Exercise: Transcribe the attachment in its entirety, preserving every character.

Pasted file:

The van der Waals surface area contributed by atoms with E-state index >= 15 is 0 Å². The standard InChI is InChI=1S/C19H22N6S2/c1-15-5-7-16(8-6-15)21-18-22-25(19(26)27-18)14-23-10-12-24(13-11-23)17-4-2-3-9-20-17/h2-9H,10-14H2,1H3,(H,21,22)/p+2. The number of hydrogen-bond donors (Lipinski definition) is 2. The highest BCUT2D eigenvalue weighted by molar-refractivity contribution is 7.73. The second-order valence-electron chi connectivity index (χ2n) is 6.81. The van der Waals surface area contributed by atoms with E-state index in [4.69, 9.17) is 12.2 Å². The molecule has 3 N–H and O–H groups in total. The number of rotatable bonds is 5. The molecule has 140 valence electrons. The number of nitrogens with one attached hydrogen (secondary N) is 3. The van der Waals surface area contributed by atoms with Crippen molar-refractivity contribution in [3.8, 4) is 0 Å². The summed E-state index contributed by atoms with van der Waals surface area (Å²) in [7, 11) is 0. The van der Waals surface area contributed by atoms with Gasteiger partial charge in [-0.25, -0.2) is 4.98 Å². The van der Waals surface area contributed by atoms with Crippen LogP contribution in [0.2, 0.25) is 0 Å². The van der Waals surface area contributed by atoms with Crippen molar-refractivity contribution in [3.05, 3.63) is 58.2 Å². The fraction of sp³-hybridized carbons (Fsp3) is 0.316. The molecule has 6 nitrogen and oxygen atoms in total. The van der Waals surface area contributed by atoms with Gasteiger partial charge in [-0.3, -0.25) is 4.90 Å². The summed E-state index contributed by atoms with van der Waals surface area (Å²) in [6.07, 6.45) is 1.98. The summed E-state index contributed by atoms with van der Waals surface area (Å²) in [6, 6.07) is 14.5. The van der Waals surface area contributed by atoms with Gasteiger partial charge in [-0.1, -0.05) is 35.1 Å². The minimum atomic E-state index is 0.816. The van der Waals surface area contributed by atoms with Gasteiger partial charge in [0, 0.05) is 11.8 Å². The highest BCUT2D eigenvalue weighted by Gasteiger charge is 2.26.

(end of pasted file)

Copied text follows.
The van der Waals surface area contributed by atoms with E-state index >= 15 is 0 Å². The standard InChI is InChI=1S/C19H22N6S2/c1-15-5-7-16(8-6-15)21-18-22-25(19(26)27-18)14-23-10-12-24(13-11-23)17-4-2-3-9-20-17/h2-9H,10-14H2,1H3,(H,21,22)/p+2. The number of hydrogen-bond donors (Lipinski definition) is 2. The highest BCUT2D eigenvalue weighted by molar-refractivity contribution is 7.73. The second-order valence-electron chi connectivity index (χ2n) is 6.81. The van der Waals surface area contributed by atoms with E-state index in [4.69, 9.17) is 12.2 Å². The molecule has 3 N–H and O–H groups in total. The number of rotatable bonds is 5. The molecule has 140 valence electrons. The number of nitrogens with one attached hydrogen (secondary N) is 3. The van der Waals surface area contributed by atoms with Crippen molar-refractivity contribution in [3.8, 4) is 0 Å². The summed E-state index contributed by atoms with van der Waals surface area (Å²) in [7, 11) is 0. The van der Waals surface area contributed by atoms with Gasteiger partial charge in [-0.25, -0.2) is 4.98 Å². The van der Waals surface area contributed by atoms with Crippen LogP contribution in [0.2, 0.25) is 0 Å². The van der Waals surface area contributed by atoms with Crippen molar-refractivity contribution in [3.05, 3.63) is 58.2 Å². The fraction of sp³-hybridized carbons (Fsp3) is 0.316. The molecule has 6 nitrogen and oxygen atoms in total. The van der Waals surface area contributed by atoms with Gasteiger partial charge in [-0.3, -0.25) is 4.90 Å². The summed E-state index contributed by atoms with van der Waals surface area (Å²) in [6.07, 6.45) is 1.98. The summed E-state index contributed by atoms with van der Waals surface area (Å²) in [6, 6.07) is 14.5. The van der Waals surface area contributed by atoms with Gasteiger partial charge in [-0.1, -0.05) is 35.1 Å². The minimum atomic E-state index is 0.816. The van der Waals surface area contributed by atoms with Gasteiger partial charge in [0, 0.05) is 11.8 Å². The highest BCUT2D eigenvalue weighted by Gasteiger charge is 2.26.